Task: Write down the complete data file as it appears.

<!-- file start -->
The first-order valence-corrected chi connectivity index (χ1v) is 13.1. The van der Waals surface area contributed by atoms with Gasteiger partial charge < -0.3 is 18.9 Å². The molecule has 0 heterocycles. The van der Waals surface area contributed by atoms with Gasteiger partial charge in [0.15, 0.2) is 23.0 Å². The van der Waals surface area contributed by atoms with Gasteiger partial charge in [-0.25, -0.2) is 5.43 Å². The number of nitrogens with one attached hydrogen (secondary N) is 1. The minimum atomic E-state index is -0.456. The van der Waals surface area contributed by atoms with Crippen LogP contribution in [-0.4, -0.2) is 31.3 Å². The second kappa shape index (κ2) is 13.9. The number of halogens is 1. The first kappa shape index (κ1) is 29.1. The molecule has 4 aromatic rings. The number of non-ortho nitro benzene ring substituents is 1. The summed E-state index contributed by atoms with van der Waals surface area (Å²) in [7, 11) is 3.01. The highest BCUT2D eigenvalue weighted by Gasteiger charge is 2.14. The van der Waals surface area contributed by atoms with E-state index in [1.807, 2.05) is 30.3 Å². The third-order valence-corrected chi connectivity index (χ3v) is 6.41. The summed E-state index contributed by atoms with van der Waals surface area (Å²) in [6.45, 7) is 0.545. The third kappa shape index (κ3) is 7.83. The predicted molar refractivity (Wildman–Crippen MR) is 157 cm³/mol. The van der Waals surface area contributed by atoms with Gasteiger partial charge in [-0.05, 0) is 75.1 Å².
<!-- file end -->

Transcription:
The first-order valence-corrected chi connectivity index (χ1v) is 13.1. The van der Waals surface area contributed by atoms with Gasteiger partial charge < -0.3 is 18.9 Å². The molecule has 0 heterocycles. The van der Waals surface area contributed by atoms with Gasteiger partial charge in [0.15, 0.2) is 23.0 Å². The van der Waals surface area contributed by atoms with Gasteiger partial charge in [-0.25, -0.2) is 5.43 Å². The number of nitrogens with one attached hydrogen (secondary N) is 1. The minimum atomic E-state index is -0.456. The van der Waals surface area contributed by atoms with Crippen LogP contribution in [-0.4, -0.2) is 31.3 Å². The second kappa shape index (κ2) is 13.9. The number of halogens is 1. The first kappa shape index (κ1) is 29.1. The molecule has 4 aromatic rings. The number of non-ortho nitro benzene ring substituents is 1. The summed E-state index contributed by atoms with van der Waals surface area (Å²) in [7, 11) is 3.01. The highest BCUT2D eigenvalue weighted by Gasteiger charge is 2.14. The van der Waals surface area contributed by atoms with E-state index in [1.807, 2.05) is 30.3 Å². The third-order valence-corrected chi connectivity index (χ3v) is 6.41. The summed E-state index contributed by atoms with van der Waals surface area (Å²) in [6.45, 7) is 0.545. The third kappa shape index (κ3) is 7.83. The predicted molar refractivity (Wildman–Crippen MR) is 157 cm³/mol. The van der Waals surface area contributed by atoms with Gasteiger partial charge in [-0.05, 0) is 75.1 Å².